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ISKCON Leader Tackles Pastoral Abuse Issue

By: on Feb. 13, 2010
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Praharana Dasi of ISKCON Toronto brought the critical issue to the attention of the GBC.
Sita (not her real name) had only been a resident of her local ISKCON temple for a few months when she was called in to see her Temple President. A respected and senior devotee several years Sita’s elder, the President invited Sita in, shut the door, and immediately began to complain of a persistent neck ache. “I’ve just been so busy organizing this festival and painting the prasadam room,” he explained, taking Sita’s hand. “Maybe you could just give me a little shoulder rub?” Sita felt reluctant to say no to a request for service and risk offending a senior devotee, and so she agreed. In the next few weeks, the two grew closer and soon embarked on a romantic relationship. The President assured her that he would leave his wife for her once their children were a bit older, and promised Sita that if she remained discreet about their relationship, he would speak to her spiritual master – a close friend and god-brother of his – and recommend that she be awarded second initiation.


Krishna devotees might describe such a scenario – sadly, not uncommon in ISKCON – in a variety of ways: “disgusting,” “illicit,” “bogus,” “cheating,” “fall-down.” Few, however, would know to use the technical term for what happened to Sita: pastoral abuse.



Praharana Dasi, an ISKCON leader based in Toronto, Canada, would like to see that change. In January, she made a formal presentation before ISKCON’s North American leadership in Dallas, Texas, emphasizing the Society’s need to address pastoral abuse.



“It’s not just ‘an affair,’” she urged her attentive audience, “it’s abuse. Period.”



Praharana explained that the inherent power differentials between ecclesiastic leaders – those with “pastoral authority” to borrow Christian terminology – and their subordinates, means that such leaders must maintain appropriate boundaries. And when those boundaries are breached, especially through sexual contact, leaders have abused their positions. Not surprisingly, the victim is almost always a woman and the abuser, a man.



Drawing on a wealth of statistics, and analogizing from experiences in Christian communities, Praharana’s presentation walked ISKCON leaders through characteristics of pastoral abuse, warning signs to be aware of, and possible social and legal ramifications. She also presented a detailed set of guidelines designed to help leaders address pastoral abuse. The fifteen-page document, formally entitled Policy and Operational Guidelines regarding Protection of Children and Vulnerable Adults from Sexual Abuse and Harassment by ISKCON Clergy and Personnel and endorsed by the North American GBC, lays out reporting standards, governance principles, and procedures for discipline and review.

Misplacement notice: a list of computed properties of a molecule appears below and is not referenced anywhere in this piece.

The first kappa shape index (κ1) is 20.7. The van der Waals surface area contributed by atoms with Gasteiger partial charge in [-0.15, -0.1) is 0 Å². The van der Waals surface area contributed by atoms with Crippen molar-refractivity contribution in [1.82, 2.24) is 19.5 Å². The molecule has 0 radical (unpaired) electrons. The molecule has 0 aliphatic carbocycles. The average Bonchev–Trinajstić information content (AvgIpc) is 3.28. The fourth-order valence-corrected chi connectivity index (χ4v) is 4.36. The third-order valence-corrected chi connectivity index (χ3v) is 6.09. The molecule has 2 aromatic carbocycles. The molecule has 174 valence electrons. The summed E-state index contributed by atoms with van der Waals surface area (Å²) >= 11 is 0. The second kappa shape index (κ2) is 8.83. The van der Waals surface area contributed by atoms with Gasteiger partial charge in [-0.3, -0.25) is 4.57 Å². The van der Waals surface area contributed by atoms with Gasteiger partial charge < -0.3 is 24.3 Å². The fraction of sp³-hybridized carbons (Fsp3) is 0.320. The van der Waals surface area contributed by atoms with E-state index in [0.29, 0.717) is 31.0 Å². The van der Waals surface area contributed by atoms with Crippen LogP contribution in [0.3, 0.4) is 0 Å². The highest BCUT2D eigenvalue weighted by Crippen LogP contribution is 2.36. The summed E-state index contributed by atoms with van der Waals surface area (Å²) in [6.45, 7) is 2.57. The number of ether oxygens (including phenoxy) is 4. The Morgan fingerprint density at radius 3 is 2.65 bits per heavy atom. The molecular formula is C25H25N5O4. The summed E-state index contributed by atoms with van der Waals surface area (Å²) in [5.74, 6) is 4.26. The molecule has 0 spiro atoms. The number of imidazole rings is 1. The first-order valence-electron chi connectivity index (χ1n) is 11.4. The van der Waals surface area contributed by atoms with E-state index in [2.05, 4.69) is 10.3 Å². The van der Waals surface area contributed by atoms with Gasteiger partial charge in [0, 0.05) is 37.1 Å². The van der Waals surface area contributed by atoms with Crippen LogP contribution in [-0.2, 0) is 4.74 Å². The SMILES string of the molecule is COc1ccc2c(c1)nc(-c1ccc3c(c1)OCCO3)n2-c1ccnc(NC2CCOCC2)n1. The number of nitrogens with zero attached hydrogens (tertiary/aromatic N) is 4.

In what was perhaps the most poignant section of her talk, Praharana also discussed several case studies from within recent ISKCON history. She did not pull any punches, calling out the Hare Krishna movement’s track record in this regard as “abysmal” and “embarrassing,” and making a strong connection between pastoral abuse and the crisis of widespread child abuse that rocked ISKCON in the 1970s and 1980s.



Several factors in ISKCON – from its strongly hierarchal structure to its tendency to isolate members from secular resources to lingering misogynist views and the persistent lack of women in leadership positions – make it especially prone to pastoral abuse. These factors also foster an environment where such abuse is swept under the rug, and the few victims who do come forward are often penalized for speaking out.



Tragically, this was the case with Sita. Encouraged by a few friends whom she reluctantly confided in, she eventually came forward and reported what had transpired with her Temple President. Accused of causing his “fall-down,” she was ostracized from the community and eventually left the practice of Krishna consciousness altogether.



Devotees like Praharana know that merely giving a name to Sita’s ordeal will not change what happened to her. But they hope that it will be the first step in giving other devotees who find themselves in Sita’s position a chance for a better outcome.


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